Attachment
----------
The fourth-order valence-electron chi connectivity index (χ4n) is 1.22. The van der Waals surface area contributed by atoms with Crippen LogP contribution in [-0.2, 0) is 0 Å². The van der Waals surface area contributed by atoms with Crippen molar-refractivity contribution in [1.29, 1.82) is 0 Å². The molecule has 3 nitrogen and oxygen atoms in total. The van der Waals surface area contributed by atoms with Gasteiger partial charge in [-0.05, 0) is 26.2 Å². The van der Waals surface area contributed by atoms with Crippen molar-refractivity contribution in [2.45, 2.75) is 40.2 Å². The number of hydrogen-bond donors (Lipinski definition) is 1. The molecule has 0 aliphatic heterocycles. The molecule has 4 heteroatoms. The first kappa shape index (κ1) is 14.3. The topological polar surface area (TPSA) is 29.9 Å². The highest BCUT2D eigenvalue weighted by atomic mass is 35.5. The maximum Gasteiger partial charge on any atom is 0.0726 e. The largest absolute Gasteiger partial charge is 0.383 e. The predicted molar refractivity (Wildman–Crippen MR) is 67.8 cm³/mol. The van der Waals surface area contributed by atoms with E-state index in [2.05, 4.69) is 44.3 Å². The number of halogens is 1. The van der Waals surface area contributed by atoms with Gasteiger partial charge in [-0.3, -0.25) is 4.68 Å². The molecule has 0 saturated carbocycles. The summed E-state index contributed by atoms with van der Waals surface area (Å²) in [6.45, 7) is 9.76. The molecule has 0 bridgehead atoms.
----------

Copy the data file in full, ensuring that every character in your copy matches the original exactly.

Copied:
The fourth-order valence-electron chi connectivity index (χ4n) is 1.22. The van der Waals surface area contributed by atoms with Crippen LogP contribution in [-0.2, 0) is 0 Å². The van der Waals surface area contributed by atoms with Crippen molar-refractivity contribution in [1.29, 1.82) is 0 Å². The molecule has 3 nitrogen and oxygen atoms in total. The van der Waals surface area contributed by atoms with Gasteiger partial charge in [-0.05, 0) is 26.2 Å². The van der Waals surface area contributed by atoms with Crippen molar-refractivity contribution in [2.45, 2.75) is 40.2 Å². The number of hydrogen-bond donors (Lipinski definition) is 1. The molecule has 0 aliphatic heterocycles. The molecule has 4 heteroatoms. The first kappa shape index (κ1) is 14.3. The topological polar surface area (TPSA) is 29.9 Å². The highest BCUT2D eigenvalue weighted by atomic mass is 35.5. The maximum Gasteiger partial charge on any atom is 0.0726 e. The largest absolute Gasteiger partial charge is 0.383 e. The predicted molar refractivity (Wildman–Crippen MR) is 67.8 cm³/mol. The van der Waals surface area contributed by atoms with E-state index in [2.05, 4.69) is 44.3 Å². The number of halogens is 1. The van der Waals surface area contributed by atoms with Gasteiger partial charge in [-0.3, -0.25) is 4.68 Å². The molecule has 0 saturated carbocycles. The summed E-state index contributed by atoms with van der Waals surface area (Å²) in [6.45, 7) is 9.76. The molecule has 0 bridgehead atoms.